Emergence 2009: 1D Cellular Automaton Variant III

Emergence

Biology 361 = Computer Science 361
Bryn Mawr College, Spring 2009

 

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Download/view: Rule105mod.nlogo

 

WHAT IS IT?
This model is an example of a one-dimensional cellular automata. There are in total 256 possible one-dimensional cellular automata and this one models "rule 105". Cellular automata are simple programs which interestingly produce quite complicated behavior. They consist of cells, represented in this case by patches, and have two possible states: "on" or "off". These states are represented by colors, in this case: black and green, green signifies "on" and black signifies "off". The cellular automata starts of with a single row of cells and at every step there is a rule that determines the color of the cell below based on the color of the given cell and the colors of its immediate left and right neighbors. Since there are two possible states for each cell and three cells that determine the behavior of the next cell there are 2 x 2 x 2 = 8 possible combinations of colors of a cell and its two neighbors there have to be eight rules to specify the next cell given these eight different conditions. A particular set of eight rules specify one of the 256 one-dimensional cellular automata.
HOW IT WORKS
Cellular automata 105 consists of a set of eight rules given a cell and its left and right immediate neighbors. For example, one rule states that if a patch is black and its left and right neighbors are black then the patch below will turn green. There are eight rules of this nature.
HOW TO USE IT

The SETUP button creates one green patch in the first row.

The GO button creates the next row of cells based on the state of the previous row of cells and the rules of the cellular automata.

The GO-FOREVER button repeats the GO procedure continuously.

The SELECTROW slider allows you to select a certain row of cells.

The SETUP-CONTINUE button copies the selected row to the top and runs the model from that row onward.

THINGS TO NOTICE

What is interesting about this rule is that the left and right half of the larger triangle seem symmetrical and there appear to be repeating patterns within these larger triangles.

Do you notice any patterns or common themes recurring in this model? What are they? While we can detect patterns at a larger scale would it be possible to predict the next row of cells given the previous rows?

THINGS TO TRY

The SELECTROW slider is interesting because it allows you to have more patches in the first row instead of just a single patch. It also allow you to see what happens when the model wraps around vertically so that our visualization of the automata is not limited by screen size. What happens to the pattern given different numbers of starting patches? Do you notice any specific patterns develop as the cellular automata continues to grow vertically?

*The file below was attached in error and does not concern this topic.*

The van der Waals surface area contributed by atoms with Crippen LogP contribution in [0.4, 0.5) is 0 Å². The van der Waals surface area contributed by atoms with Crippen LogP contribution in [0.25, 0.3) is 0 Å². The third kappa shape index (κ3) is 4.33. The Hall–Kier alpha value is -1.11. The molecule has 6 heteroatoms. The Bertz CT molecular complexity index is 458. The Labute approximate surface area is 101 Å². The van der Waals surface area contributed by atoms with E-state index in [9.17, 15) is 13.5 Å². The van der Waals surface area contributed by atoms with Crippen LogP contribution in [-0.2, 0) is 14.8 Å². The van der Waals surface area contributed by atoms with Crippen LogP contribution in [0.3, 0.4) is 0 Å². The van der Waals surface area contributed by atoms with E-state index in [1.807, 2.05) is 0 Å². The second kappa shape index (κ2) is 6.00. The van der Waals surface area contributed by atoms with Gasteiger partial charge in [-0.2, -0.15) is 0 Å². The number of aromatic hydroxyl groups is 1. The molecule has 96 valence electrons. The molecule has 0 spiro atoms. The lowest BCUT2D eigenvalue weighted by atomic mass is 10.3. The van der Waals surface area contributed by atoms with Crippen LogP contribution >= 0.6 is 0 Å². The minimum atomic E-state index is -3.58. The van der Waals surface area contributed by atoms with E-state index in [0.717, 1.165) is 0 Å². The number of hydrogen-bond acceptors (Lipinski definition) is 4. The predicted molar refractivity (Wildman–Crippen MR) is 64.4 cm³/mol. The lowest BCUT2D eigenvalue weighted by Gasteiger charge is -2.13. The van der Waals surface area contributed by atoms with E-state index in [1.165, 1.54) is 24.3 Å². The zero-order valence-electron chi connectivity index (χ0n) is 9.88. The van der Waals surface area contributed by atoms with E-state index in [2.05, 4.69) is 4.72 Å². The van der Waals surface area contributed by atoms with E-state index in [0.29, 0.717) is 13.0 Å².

The LEFTNEIGHBOR and RIGHTNEIGHBOR switches allow you to see what happens when it is not the immediate neighbors, but rather neighbors further left or right of the center that influence the state of the patch below. What happens to the pattern as neighbors further from the center influence the patches below?

EXTENDING THE MODEL

One way to extend this model would be to see what would happen if more than two color/ states are possible for the cells.

Another way to extend the model would be to see what would occur when more than just a cell and its two neighbors affect the state of the cell below. What if you took into account more neighbors?

NETLOGO FEATURES
One of the important features to notice is that in NetLogo the models wrap around the horizontal axis. Since Wolfram's pictures of the models of cellular automata are based on an infinite grid they might look different from the NetLogo models.
RELATED MODELS
The CA 1D Elementary, CA 1D Simple Examples, and CA 1D Totalistic models are important to take note of.
CREDITS AND REFERENCES

Von Neumann, J. and Burks, A. W., Eds, 1966. Theory of Self-Reproducing Automata. University of Illinois Press, Champaign, IL.

Toffoli, T. 1977. Computation and construction universality of reversible cellular automata. J. Comput. Syst. Sci. 15, 213-231.

Langton, C. 1984. Self-reproduction in cellular automata. Physica D 10, 134-144

Wolfram, S. 1986. Theory and Applications of Cellular Automata: Including Selected Papers 1983-1986. World Scientific Publishing Co., Inc., River Edge, NJ.

Bar-Yam, Y. 1997. Dynamics of Complex Systems. Perseus Press. Reading, Ma.

Wolfram, S. 2002. A New Kind of Science. Wolfram Media Inc. Champaign, IL.

Wilensky, U. (1998). NetLogo CA 1D Elementary model. http://ccl.northwestern.edu/netlogo/models/CA1DElementary . Center for Connected Learning and Computer-Based Modeling, Northwestern University, Evanston, IL.

 

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